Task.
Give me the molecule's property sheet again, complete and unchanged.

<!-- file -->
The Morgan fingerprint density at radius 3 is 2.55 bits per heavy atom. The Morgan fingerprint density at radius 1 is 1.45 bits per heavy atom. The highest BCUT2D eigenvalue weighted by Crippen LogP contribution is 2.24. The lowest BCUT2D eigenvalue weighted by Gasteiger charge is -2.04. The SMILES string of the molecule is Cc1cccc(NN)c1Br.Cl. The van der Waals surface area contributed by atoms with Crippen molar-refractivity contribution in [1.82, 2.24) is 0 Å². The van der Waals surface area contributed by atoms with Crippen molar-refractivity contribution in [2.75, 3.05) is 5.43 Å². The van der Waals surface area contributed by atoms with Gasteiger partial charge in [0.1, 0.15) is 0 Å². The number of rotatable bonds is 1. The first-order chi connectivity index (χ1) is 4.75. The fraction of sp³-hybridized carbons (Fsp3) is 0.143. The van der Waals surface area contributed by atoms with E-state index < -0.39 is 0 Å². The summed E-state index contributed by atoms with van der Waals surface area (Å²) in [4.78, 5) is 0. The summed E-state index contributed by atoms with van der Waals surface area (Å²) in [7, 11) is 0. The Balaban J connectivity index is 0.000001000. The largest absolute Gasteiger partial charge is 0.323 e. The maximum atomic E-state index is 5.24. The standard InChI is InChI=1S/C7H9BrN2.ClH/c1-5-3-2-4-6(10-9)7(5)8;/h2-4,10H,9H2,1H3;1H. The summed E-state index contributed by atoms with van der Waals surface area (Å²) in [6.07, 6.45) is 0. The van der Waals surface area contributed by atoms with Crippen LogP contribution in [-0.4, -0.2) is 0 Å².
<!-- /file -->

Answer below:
The Morgan fingerprint density at radius 3 is 2.55 bits per heavy atom. The Morgan fingerprint density at radius 1 is 1.45 bits per heavy atom. The highest BCUT2D eigenvalue weighted by Crippen LogP contribution is 2.24. The lowest BCUT2D eigenvalue weighted by Gasteiger charge is -2.04. The SMILES string of the molecule is Cc1cccc(NN)c1Br.Cl. The van der Waals surface area contributed by atoms with Crippen molar-refractivity contribution in [1.82, 2.24) is 0 Å². The van der Waals surface area contributed by atoms with Crippen molar-refractivity contribution in [2.75, 3.05) is 5.43 Å². The van der Waals surface area contributed by atoms with Gasteiger partial charge in [0.1, 0.15) is 0 Å². The number of rotatable bonds is 1. The first-order chi connectivity index (χ1) is 4.75. The fraction of sp³-hybridized carbons (Fsp3) is 0.143. The van der Waals surface area contributed by atoms with E-state index < -0.39 is 0 Å². The summed E-state index contributed by atoms with van der Waals surface area (Å²) in [4.78, 5) is 0. The summed E-state index contributed by atoms with van der Waals surface area (Å²) in [7, 11) is 0. The Balaban J connectivity index is 0.000001000. The largest absolute Gasteiger partial charge is 0.323 e. The maximum atomic E-state index is 5.24. The standard InChI is InChI=1S/C7H9BrN2.ClH/c1-5-3-2-4-6(10-9)7(5)8;/h2-4,10H,9H2,1H3;1H. The summed E-state index contributed by atoms with van der Waals surface area (Å²) in [6.07, 6.45) is 0. The van der Waals surface area contributed by atoms with Crippen LogP contribution in [-0.4, -0.2) is 0 Å².